Who's afraid of Terri Wolfe? 

"It's essential that there be many people who are deeply committed to their places. I believe every community, every watershed, every bioregion needs a core of people who see that place as their home. They might not have been born there -- in most cases, people cannot stay where they were born; life takes them elsewhere -- but at some point they have decided that this is where they are going to invest themselves."
-- from The Sun,
by Scott Russell Sanders

by Scott Russell Sanders

by Scott Russell Sanders

"I'm getting ready to kill somebody up at Swiftmud."
-- Activist Terri Wolfe

-- Activist Terri Wolfe

This is a story about something pure and alive and unadulterated, something that wells up from deep within and comes rushing out, spilling upon an unwholesome earth.

This is a story about Terri Wolfe and her relentless drive to save a freshwater spring that feeds the Hillsborough River.

In her way stands a rich rancher with some strange ideas about environmental stewardship, Robert Thomas, president of 14,000-acre Two Rivers Ranch, which includes the spring in question. Basically, in late 1995 or early 1996, depending on who you ask, the gate at the entrance to the spring was padlocked, sealing off from the public the privately owned park at Crystal Springs, the one jewel in the paltry crown of a small, formerly socialist community, Crystal Springs Colony. Its founder, A. B. Hawk, boasted of a "Fountain of Health" to potential investors, and the colony attracted hundreds of families early last century.

By all accounts, Thomas wanted to return the spring to its natural state. The hypocrisy lies in the fact that Thomas leases access to Perrier, a division of Nestlé and owner of Zephyrhills Bottled Water Co., which began pumping in 1987. Since 1989, Thomas has been permitted to pump up to 301,000 gallons a day from the spring. In recent years, Thomas and Perrier have sought to step up pumping to as much as 1.8 million gallons a day. What's more, he's said there's no proof it would harm the river that Crystal Springs feeds.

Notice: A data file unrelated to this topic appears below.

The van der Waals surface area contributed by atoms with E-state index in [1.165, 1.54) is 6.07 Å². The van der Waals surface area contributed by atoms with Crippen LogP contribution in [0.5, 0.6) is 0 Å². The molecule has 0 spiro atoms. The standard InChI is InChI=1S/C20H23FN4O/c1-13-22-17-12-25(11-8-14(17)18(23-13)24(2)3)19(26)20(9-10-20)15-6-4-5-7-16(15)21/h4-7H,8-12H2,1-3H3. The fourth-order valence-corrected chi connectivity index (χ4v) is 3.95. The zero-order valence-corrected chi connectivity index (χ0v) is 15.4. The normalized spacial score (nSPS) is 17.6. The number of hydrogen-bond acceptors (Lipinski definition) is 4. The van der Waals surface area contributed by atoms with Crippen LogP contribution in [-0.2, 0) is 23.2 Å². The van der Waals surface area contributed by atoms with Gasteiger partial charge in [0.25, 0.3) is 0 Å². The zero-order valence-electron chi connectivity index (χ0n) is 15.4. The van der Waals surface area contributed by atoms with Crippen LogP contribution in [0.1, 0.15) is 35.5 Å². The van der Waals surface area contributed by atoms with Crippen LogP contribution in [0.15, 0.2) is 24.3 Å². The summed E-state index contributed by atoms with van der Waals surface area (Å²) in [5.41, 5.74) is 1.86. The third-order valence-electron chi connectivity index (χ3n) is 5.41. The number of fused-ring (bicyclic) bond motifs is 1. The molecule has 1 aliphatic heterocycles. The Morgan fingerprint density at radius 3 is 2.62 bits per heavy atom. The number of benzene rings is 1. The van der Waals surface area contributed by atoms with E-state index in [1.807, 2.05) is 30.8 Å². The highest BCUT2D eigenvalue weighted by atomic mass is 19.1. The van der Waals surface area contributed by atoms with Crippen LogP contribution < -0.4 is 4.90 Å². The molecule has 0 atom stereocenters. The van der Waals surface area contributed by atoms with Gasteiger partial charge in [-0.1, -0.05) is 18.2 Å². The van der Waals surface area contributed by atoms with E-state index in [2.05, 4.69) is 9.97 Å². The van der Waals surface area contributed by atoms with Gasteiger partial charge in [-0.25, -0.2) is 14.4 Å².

Not so, says Wolfe, who escorted me to one homeowner's drying spring. Wolfe wasn't content when the Southwest Florida Water Management District, known as Swiftmud, turned down the bid to increase pumping to 1.8 million. "I want them gone," she says. It is not her property, no, but it's not really the Thomases', either. That spring, she and others believe, belongs to the people, who were robbed of it in the 1920s, when the first fence went up.

This is not going to be solved overnight.

Wolfe had warned me about Bubba, her American Eskimo, a snarling little white dog. She also mentioned the gators we might encounter if we trek the back way, through forest and muck, to see the Crystal Springs Recreational Preserve Inc., which as president of Save Our Springs (SOS) she is very concerned about. This past summer the water level in the pond was too low to flow through the gap near the top of the dam, the sourcewater for the Hillsborough River.

This fuels her Irish ire against the Thomas family, ranchers who own Crystal Springs, a swimming hole that has been reduced to a watering hole of sorts, at least for drinkers of Perrier products such as Zephyrhills Water. She's also rip-snorting mad that Swiftmud won't hold the Thomases to the conditions of its own Water Use Permit Conditions, which Wolfe, the mother and mouthpiece of SOS, believes gives Swiftmud just cause to halt or at least reduce pumping. Point No. 9 on that list of conditions reads, "The Permittee shall cease or reduce withdrawal as directed by the District if water levels in aquifers fall below the minimum levels established by the Governing Board."

To Wolfe, it's real simple. If no water is getting through the dam, then the water level is too low, and Perrier should not be allowed to keep pumping.

So far, Perrier is winning.

The dog, the gators, the Thomases ... Wolfe hadn't said a word on the phone about 15-foot snakes, like the one she suspects wriggled under her family's double-wide trailer after a neighbor lost a python the night before.

Bubba, the dog, out of the doghouse and barking like mad, stretches the coils of his cord as he guards the walk up to the entrance to Wolfe's trailer. Wolfe holds him back, apologizing about the yard, which she hasn't had time to mow.